Stewardship is now understood as a way of life, the faithful response of a Christian disciple to the Lord’s invitation to follow him “without counting the cost.”

In “Stewardship: A Disciple’s Response”, the bishops offer four essential characteristics of a Christian steward:

A Christian Steward is: One, who receives God’s gifts gratefully, cultivates them responsibly, shares them lovingly in justice with others, and returns them with increase to the Lord.

If one is to grow as a steward, one must give attention to these four areas. Stewardship is a way of life, an attitude of the mind and heart that is expressed in action.
~Catholic Diocese of Cleveland

Stewardship Message from Bishop Richard G. Lennon:
As your parish embraces this formation process in stewardship as a way of life, I want to affirm the importance of stewardship within our Catholic faith. Stewardship as a way of life and discipleship is so central to our Church life that I established a diocesan office to support and develop it.

Good and faithful stewards recognize that God is the origin of life, the giver of all we have, are, and will be. As Catholics we believe that all we have in our lives has been entrusted to us by God. Notice, I said “entrusted” not “given”. What I mean by this is that our relationships, our work, our time, our possessions, and our very life itself, are all given to us by God not to become our possessions, but to be our means for life and instruments for building the Kingdom on earth. Good stewards recognize that we are responsible to God for the manner in which we use all that he has entrusted to us. (more)

Stewardship of Time

No gift is greater than time, and yet nothing is so easy to waste.  Contrary to our cultural norms, good Stewardship of time doesn’t mean being busy all the time.  Time spent in prayer, nurturing relationships with our family and friends or just enjoying the beauty of the world around us is time well spent.  In fact, taking “time out” to nourish ourselves spiritually can be the best thing we can do to deepen our relationship with God.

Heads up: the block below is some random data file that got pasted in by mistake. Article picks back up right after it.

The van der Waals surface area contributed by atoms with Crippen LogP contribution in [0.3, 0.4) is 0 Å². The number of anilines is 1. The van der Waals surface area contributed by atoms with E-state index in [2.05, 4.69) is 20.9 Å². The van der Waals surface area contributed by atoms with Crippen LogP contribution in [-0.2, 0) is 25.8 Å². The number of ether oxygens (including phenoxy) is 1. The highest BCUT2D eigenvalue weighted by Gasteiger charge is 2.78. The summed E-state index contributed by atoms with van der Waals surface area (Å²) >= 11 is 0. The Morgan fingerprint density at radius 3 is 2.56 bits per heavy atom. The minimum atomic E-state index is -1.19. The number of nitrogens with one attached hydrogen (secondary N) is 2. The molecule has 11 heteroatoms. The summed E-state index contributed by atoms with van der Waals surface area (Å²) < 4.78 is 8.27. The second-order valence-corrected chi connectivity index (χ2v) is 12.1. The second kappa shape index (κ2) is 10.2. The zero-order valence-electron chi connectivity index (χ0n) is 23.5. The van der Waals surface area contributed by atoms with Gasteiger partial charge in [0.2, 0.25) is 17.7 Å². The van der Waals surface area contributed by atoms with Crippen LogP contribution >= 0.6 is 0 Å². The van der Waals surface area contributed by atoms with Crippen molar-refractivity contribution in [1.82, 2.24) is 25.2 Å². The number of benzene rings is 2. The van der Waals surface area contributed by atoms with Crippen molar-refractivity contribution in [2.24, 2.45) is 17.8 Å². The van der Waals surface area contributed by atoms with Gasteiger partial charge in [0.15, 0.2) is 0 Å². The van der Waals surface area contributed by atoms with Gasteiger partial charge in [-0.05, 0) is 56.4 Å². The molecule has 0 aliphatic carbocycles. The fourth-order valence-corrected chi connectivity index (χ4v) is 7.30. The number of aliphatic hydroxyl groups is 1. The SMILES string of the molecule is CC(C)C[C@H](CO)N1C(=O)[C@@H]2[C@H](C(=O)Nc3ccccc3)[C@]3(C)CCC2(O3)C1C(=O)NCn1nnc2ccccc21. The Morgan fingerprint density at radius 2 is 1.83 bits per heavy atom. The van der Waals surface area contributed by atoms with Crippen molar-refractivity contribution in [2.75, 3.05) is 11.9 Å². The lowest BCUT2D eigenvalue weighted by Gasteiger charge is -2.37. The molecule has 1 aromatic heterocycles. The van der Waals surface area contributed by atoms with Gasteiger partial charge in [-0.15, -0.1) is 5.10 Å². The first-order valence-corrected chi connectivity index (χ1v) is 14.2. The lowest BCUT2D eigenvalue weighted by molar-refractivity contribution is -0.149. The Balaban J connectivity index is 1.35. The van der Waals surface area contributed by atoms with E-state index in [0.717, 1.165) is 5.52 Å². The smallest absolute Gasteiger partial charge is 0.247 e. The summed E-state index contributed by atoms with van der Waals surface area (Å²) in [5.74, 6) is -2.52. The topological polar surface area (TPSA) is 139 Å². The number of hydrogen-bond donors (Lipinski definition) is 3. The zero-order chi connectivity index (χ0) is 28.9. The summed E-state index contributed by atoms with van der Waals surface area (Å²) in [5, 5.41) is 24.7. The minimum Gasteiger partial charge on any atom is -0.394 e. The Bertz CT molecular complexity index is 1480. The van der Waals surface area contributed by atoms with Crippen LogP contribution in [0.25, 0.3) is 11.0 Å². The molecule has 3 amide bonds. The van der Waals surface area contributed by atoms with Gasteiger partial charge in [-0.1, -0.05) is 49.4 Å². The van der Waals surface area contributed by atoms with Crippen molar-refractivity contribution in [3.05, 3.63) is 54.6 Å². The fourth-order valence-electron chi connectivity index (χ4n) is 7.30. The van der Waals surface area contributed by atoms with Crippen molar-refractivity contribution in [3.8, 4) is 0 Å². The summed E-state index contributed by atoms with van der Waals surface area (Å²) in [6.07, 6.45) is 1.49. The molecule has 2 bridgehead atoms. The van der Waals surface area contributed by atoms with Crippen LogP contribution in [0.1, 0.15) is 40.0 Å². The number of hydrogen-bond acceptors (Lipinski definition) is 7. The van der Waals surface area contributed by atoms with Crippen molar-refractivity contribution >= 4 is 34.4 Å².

Stewardship requires the spiritual use of time.  To the Christian steward motivated by love of God and mankind, there is a practical understanding of time.  Recognizing that each instant of the day has been God-given, the Christian steward understands that the application of his time need not be confined to the use in strict liturgical formality but should be applied to a liturgy of Christian living throughout the day, as well.

A simple commitment upon awaking each day to make every minute of the day dedicated to a love for God, and a simple commitment of thanksgiving at the close of each day provide the guidelines for using time in a Christian sense all day long.  These guidelines set the pace for action and reaction in every effort.  By following these guidelines – spirituality, grace, hope, love, charity, compassion and justice will be derived whether the action takes place within the family, at school, in business, at one’s trade, in social life, or even in leisure.